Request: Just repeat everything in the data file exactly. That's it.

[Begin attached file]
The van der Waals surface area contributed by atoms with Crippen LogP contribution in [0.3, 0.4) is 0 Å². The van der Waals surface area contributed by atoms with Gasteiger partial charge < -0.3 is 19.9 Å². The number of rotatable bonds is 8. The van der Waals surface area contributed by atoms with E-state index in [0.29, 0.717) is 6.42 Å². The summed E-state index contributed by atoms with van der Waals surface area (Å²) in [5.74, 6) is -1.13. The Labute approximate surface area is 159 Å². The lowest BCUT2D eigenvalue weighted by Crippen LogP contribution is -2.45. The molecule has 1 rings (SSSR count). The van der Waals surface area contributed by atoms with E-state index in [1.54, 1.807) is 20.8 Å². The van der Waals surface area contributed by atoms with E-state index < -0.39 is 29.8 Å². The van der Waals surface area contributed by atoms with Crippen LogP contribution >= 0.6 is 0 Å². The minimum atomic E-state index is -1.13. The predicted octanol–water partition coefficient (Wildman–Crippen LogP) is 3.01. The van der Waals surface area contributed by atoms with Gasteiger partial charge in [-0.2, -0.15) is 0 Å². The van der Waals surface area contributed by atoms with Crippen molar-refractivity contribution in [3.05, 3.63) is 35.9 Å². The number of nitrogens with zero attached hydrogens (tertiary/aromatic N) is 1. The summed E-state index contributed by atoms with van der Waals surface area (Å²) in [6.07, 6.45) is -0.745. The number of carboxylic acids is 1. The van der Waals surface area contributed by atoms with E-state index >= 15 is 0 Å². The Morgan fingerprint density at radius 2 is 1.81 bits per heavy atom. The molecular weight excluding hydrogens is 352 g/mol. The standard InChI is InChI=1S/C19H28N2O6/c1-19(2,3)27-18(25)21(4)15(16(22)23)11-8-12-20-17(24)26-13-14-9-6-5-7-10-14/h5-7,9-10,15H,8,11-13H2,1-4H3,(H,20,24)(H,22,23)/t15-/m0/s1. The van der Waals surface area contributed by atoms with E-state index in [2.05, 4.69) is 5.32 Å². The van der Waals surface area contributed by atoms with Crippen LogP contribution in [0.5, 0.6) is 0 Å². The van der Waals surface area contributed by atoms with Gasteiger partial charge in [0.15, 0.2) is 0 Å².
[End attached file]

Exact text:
The van der Waals surface area contributed by atoms with Crippen LogP contribution in [0.3, 0.4) is 0 Å². The van der Waals surface area contributed by atoms with Gasteiger partial charge < -0.3 is 19.9 Å². The number of rotatable bonds is 8. The van der Waals surface area contributed by atoms with E-state index in [0.29, 0.717) is 6.42 Å². The summed E-state index contributed by atoms with van der Waals surface area (Å²) in [5.74, 6) is -1.13. The Labute approximate surface area is 159 Å². The lowest BCUT2D eigenvalue weighted by Crippen LogP contribution is -2.45. The molecule has 1 rings (SSSR count). The van der Waals surface area contributed by atoms with E-state index in [1.54, 1.807) is 20.8 Å². The van der Waals surface area contributed by atoms with E-state index < -0.39 is 29.8 Å². The van der Waals surface area contributed by atoms with Crippen LogP contribution >= 0.6 is 0 Å². The minimum atomic E-state index is -1.13. The predicted octanol–water partition coefficient (Wildman–Crippen LogP) is 3.01. The van der Waals surface area contributed by atoms with Gasteiger partial charge in [-0.2, -0.15) is 0 Å². The van der Waals surface area contributed by atoms with Crippen molar-refractivity contribution in [3.05, 3.63) is 35.9 Å². The number of nitrogens with zero attached hydrogens (tertiary/aromatic N) is 1. The summed E-state index contributed by atoms with van der Waals surface area (Å²) in [6.07, 6.45) is -0.745. The number of carboxylic acids is 1. The van der Waals surface area contributed by atoms with E-state index >= 15 is 0 Å². The Morgan fingerprint density at radius 2 is 1.81 bits per heavy atom. The molecular weight excluding hydrogens is 352 g/mol. The standard InChI is InChI=1S/C19H28N2O6/c1-19(2,3)27-18(25)21(4)15(16(22)23)11-8-12-20-17(24)26-13-14-9-6-5-7-10-14/h5-7,9-10,15H,8,11-13H2,1-4H3,(H,20,24)(H,22,23)/t15-/m0/s1. The van der Waals surface area contributed by atoms with E-state index in [2.05, 4.69) is 5.32 Å². The van der Waals surface area contributed by atoms with Crippen LogP contribution in [0.5, 0.6) is 0 Å². The van der Waals surface area contributed by atoms with Gasteiger partial charge in [0.15, 0.2) is 0 Å².